New Delhi: Pakistan is working on erasing the digital footprint of the Pulwama terror attack. And it has the help of Chinese cyber experts to do so, intelligence sources said. (Also read: China Promises to Play Role in De-escalating Tension)
In an exclusive report, DNA said the efforts, called ‘digital mop of signatures’ in cybersecurity lingo, would help Pakistan rid itself of evidence that corroborates India’s stand that the February 14 attack was executed by Pakistan-based Jaishe-e-Mohammad, something that even JeM has claimed responsibility for.
“Pakistan is making all attempts with the help of friendly country (China) to remove digital signatures linked with the attack so that India cannot produce any concrete evidence against it,” said an Intelligence Bureau source to the daily.
Any digital activity, be it a phone call, net browsing, or an email, leaves traces even if it is deleted. Experts can track them and remove them for good.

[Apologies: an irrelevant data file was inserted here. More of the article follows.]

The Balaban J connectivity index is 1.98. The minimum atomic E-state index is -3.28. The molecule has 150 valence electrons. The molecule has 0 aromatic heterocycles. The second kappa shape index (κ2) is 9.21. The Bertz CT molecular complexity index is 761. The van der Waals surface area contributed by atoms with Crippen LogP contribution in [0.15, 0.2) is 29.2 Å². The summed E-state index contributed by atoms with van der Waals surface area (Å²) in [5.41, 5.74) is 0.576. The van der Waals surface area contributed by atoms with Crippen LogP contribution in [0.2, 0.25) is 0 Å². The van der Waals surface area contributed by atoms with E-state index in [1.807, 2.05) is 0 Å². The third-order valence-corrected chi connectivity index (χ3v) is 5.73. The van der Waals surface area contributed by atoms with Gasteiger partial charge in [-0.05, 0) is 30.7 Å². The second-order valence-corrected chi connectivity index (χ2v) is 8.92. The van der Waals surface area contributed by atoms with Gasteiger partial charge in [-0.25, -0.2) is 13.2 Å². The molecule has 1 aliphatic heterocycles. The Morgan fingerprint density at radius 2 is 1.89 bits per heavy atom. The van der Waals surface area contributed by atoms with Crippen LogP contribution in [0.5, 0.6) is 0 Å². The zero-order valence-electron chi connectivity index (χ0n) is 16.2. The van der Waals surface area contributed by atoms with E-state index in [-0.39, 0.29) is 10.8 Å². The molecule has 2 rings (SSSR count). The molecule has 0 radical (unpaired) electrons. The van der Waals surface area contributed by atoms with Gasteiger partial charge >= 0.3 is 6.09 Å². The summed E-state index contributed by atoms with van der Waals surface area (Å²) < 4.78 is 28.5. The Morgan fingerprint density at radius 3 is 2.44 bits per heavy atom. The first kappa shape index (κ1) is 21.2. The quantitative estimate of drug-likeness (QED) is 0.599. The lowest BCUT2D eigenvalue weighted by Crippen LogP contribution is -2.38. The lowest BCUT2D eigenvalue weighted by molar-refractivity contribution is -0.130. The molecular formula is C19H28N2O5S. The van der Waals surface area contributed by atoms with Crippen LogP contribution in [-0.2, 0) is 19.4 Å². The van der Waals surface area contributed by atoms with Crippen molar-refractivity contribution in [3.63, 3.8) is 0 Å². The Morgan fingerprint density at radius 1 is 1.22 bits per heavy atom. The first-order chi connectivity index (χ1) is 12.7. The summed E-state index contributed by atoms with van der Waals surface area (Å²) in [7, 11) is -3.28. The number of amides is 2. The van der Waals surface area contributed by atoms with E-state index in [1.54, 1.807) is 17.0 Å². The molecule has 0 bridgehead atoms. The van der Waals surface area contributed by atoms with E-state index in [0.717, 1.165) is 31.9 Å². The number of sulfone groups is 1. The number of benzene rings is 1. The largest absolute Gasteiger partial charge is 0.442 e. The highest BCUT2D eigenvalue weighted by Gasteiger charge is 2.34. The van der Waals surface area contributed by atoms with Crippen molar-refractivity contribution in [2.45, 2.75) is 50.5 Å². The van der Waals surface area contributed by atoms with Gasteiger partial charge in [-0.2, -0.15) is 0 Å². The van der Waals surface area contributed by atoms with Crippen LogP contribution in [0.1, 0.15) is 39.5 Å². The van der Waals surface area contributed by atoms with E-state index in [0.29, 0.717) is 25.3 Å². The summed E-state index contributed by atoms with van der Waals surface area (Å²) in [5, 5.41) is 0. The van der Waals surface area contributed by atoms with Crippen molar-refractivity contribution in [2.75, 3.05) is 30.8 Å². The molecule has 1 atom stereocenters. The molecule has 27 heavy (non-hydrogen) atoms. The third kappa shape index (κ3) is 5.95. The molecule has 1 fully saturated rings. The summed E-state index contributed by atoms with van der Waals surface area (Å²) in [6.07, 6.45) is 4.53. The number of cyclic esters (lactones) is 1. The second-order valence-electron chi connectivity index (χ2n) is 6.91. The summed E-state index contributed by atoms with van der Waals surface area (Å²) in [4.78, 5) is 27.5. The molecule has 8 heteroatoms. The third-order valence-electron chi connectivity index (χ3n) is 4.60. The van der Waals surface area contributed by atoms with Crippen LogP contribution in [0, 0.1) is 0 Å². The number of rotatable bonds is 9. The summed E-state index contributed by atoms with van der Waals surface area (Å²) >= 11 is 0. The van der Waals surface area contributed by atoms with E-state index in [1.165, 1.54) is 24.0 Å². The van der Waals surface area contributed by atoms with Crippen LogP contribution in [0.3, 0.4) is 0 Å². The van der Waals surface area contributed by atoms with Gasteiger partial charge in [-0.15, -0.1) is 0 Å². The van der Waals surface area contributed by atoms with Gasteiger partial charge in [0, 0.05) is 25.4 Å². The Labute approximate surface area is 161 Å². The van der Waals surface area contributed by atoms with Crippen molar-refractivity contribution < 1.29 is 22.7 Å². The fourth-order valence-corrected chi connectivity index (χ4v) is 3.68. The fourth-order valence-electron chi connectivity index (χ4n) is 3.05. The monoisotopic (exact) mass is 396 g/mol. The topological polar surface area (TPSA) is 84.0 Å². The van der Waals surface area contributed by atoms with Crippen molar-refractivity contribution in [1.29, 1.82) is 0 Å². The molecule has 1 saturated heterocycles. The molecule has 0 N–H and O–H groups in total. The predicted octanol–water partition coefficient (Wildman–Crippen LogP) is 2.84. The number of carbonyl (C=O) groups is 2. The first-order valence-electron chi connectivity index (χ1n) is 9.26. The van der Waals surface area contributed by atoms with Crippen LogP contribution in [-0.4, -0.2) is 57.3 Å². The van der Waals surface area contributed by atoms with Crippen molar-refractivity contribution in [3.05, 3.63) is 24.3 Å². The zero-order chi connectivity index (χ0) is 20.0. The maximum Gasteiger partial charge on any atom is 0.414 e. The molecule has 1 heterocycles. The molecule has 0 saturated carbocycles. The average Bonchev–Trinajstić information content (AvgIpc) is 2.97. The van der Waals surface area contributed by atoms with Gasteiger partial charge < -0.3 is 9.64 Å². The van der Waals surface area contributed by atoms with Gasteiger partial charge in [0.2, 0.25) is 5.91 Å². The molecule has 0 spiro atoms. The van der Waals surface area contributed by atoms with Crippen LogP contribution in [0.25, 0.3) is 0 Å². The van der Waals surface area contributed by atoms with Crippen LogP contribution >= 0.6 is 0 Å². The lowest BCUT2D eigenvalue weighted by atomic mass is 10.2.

India has said that it has evidence of Pakistan’s involvement in the suicide attack that left 40 CRPF personnel dead, though Pakistan continued to deny it. Pakistan Prime Minister Imran Khan even said, “Pakistan will take action on priority if there’s actionable intelligence.”
Sources said Pakistan has started permanently deleting digital data that could link JeM operatives in Kashmir with their handlers in Pakistani Army or ISI.
Meanwhile, India has taken the diplomatic route to isolate Pakistan and to get JeM Masood Azhar listed by the United Nations Security Council (UNSC) as a global terrorist. A proposal in this regard has been submitted by the US, UK and France to the Council.
“Once the digital signatures are removed, Pakistan will try to claim that India has no evidence against Azhar that proves that he was is a terrorist,” said a source.
The DNA report had sources claiming that apart from apps like WhatsApp Messenger, JeM has its own mobile chatting application, an open source and end-to-end encrypted programme having a local server. This makes it difficult for Indian intelligence agencies the decode encrypted messages among JeM members.